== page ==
Wednesday, February 1, 2012

Still Alive and Well: Leonard Cohen's Old Ideas

One warm evening in the spring of 2008, I filed into the Sony Centre in downtown Toronto where you could feel in this company of strangers a communal certainty that what we were about to witness was something captivating. Moments later, garbed in a grey suit and fedora, a Canadian legend took the stage. The applause only ceased when the opening chords of “Dance Me To The End of Love” wafted over us. So began our intimate three-hour encounter with the Canadian icon Leonard Cohen. Like many of his recordings, the performance was simple but urbane; humble but iconic; mournful but beautiful; thus making each detail unforgettable.

Several years after that epic world tour, in his 77th year, Cohen returned to the studio. The result is Old Ideas (Sony Music Canada., 2012) the twelfth studio album in his 44 year career and the first since Dear Heather in 2004. Living off of the vivid memory of that evening almost four years ago, the announcement of Old Ideas was a warm welcome. The album itself proof that Cohen’s artistic crux is still aglow in his twilight years. A Montreal native, Cohen was a published poet before his twentieth birthday. His poetic and literary accomplishments, which also include two novels that capture the quintessential melancholy of CanLit, might have established his foundation, but it is through song, however, that he became immortalized.

One of Cohen's greatest strengths has been his ability to articulate the most indescribable micro-emotions, those fleeting feelings that can only be diagnosed during our most intimate contemplations of spiritualism, mortality, and sex. In Old Ideas, these motifs are still present, but they have further matured and been reshaped. The essence of his familiar themes of religion, loss, failure, and life however remain. Devoted followers will instantly hear their familiar professor from the opening lines of the first track, "Going Home": “I’d love to speak with Leonard / He’s a sportsman and a Shepard / He’s a lazy bastard living in a suit.”

Leonard Cohen on stage in 2009
Songs like "Show Me The Place" and "Crazy to Love" can still fill you with a special delight as he allows himself to be tortured by those deeper longings brought on by regret. (It also confirms that, in those areas, there’s no hope for the rest of us.) A specialist in failed romance, Cohen chronicles how crazy we have to be to fall in love: “Had to go crazy to love you / Had to let everything fall / Had to be people I hated / Had to be no one at all.” With those profound statements “Crazy has places to hide / That are deeper than any goodbye” the songwriter reminds his listeners of every heartache past.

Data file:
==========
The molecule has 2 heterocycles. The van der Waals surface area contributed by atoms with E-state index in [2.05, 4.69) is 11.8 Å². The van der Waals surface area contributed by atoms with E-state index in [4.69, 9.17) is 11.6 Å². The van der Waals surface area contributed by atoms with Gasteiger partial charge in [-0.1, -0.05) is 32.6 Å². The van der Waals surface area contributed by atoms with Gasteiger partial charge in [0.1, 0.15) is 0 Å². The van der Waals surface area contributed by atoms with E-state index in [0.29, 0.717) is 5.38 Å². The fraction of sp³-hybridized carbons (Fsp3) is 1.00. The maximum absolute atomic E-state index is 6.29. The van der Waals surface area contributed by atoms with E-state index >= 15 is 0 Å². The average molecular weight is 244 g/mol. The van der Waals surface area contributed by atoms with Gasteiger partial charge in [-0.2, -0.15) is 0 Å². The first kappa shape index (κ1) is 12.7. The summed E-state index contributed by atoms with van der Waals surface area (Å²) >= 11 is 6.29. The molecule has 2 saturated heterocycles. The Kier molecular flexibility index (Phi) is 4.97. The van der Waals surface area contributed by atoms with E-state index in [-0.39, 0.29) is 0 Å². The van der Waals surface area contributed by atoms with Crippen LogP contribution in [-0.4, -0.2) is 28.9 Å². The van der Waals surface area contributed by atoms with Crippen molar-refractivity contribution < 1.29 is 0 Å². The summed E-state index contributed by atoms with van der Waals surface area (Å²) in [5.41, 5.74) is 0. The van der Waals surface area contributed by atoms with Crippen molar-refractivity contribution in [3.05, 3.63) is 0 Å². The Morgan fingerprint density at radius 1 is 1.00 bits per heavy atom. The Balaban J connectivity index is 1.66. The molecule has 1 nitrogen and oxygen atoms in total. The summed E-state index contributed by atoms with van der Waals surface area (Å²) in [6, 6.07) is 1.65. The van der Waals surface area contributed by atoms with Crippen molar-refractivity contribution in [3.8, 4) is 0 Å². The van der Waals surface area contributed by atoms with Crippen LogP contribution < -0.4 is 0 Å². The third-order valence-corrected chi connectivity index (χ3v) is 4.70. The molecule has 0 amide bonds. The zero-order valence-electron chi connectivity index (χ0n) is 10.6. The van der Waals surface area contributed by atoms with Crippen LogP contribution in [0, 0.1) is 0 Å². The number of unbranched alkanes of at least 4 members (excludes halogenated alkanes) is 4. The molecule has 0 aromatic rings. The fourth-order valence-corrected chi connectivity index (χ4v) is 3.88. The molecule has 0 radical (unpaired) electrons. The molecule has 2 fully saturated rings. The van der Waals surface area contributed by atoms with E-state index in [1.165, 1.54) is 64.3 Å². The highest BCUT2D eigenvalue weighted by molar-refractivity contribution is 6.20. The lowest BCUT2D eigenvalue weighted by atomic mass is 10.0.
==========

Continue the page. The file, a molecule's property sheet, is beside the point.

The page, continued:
While Cohen has confirmed numerous times through interviews and on stage that old age has cured his depression, the souvenir regret and missed opportunities is still evident in the work. Remorse and isolation still weave through the tapestry of the rhythmic single "The Darkness." The references to solitude make the album reminiscent to his 2001 collaboration with Sharon Robinson, Ten New Songs. The sound of the album stays true to form. The elements of jazz, gospel, folk, and Americana alternate throughout Old Ideas. Cohen’s growling baritone delivers the lines with more conviction than any melodious cover artist ever could. The grittiness is eloquently accented with angelic hums from his female backing singers and the subtlety of the arrangements.

Leonard Cohen is undoubtedly one tough act to follow. It’s nearly impossible to rival the rawness heard in "I’m Your Man"; to reach the poignancy of "Who By Fire" or "Anthem"; to duplicate the cynicism of "The Future"; to summon the anguish in "Famous Blue Raincoat" or "Coming Back to You." Old Ideas presents an even more somber and cultivated Cohen. Rooted in his mastery and liberated by emotion, Leonard Cohen has still got it.

Laura Warner is a librarian, researcher and aspiring writer living in Toronto. She is currently based in the Canadian Broadcasting Centre’s Music Library.

1 comment:

  1. He most definitely does still have it! After this review I picked it up and I agree. Great album.